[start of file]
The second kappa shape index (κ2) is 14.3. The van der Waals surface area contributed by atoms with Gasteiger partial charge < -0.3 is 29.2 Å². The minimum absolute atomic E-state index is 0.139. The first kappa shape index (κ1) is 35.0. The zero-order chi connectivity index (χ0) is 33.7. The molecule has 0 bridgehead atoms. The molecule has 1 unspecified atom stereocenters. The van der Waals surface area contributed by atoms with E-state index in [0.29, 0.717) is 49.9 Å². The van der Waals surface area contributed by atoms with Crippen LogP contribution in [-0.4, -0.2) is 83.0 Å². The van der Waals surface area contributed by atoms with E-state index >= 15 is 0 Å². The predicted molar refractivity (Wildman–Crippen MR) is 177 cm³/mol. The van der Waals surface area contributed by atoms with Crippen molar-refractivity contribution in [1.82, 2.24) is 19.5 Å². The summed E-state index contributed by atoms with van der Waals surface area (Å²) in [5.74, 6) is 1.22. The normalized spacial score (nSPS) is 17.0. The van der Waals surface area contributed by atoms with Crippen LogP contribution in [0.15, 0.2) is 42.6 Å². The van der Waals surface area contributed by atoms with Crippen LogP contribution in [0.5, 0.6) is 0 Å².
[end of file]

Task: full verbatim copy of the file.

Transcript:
The second kappa shape index (κ2) is 14.3. The van der Waals surface area contributed by atoms with Gasteiger partial charge < -0.3 is 29.2 Å². The minimum absolute atomic E-state index is 0.139. The first kappa shape index (κ1) is 35.0. The zero-order chi connectivity index (χ0) is 33.7. The molecule has 0 bridgehead atoms. The molecule has 1 unspecified atom stereocenters. The van der Waals surface area contributed by atoms with E-state index in [0.29, 0.717) is 49.9 Å². The van der Waals surface area contributed by atoms with Crippen LogP contribution in [-0.4, -0.2) is 83.0 Å². The van der Waals surface area contributed by atoms with E-state index >= 15 is 0 Å². The predicted molar refractivity (Wildman–Crippen MR) is 177 cm³/mol. The van der Waals surface area contributed by atoms with Crippen molar-refractivity contribution in [1.82, 2.24) is 19.5 Å². The summed E-state index contributed by atoms with van der Waals surface area (Å²) in [5.74, 6) is 1.22. The normalized spacial score (nSPS) is 17.0. The van der Waals surface area contributed by atoms with Crippen LogP contribution in [0.15, 0.2) is 42.6 Å². The van der Waals surface area contributed by atoms with Crippen LogP contribution in [0.5, 0.6) is 0 Å².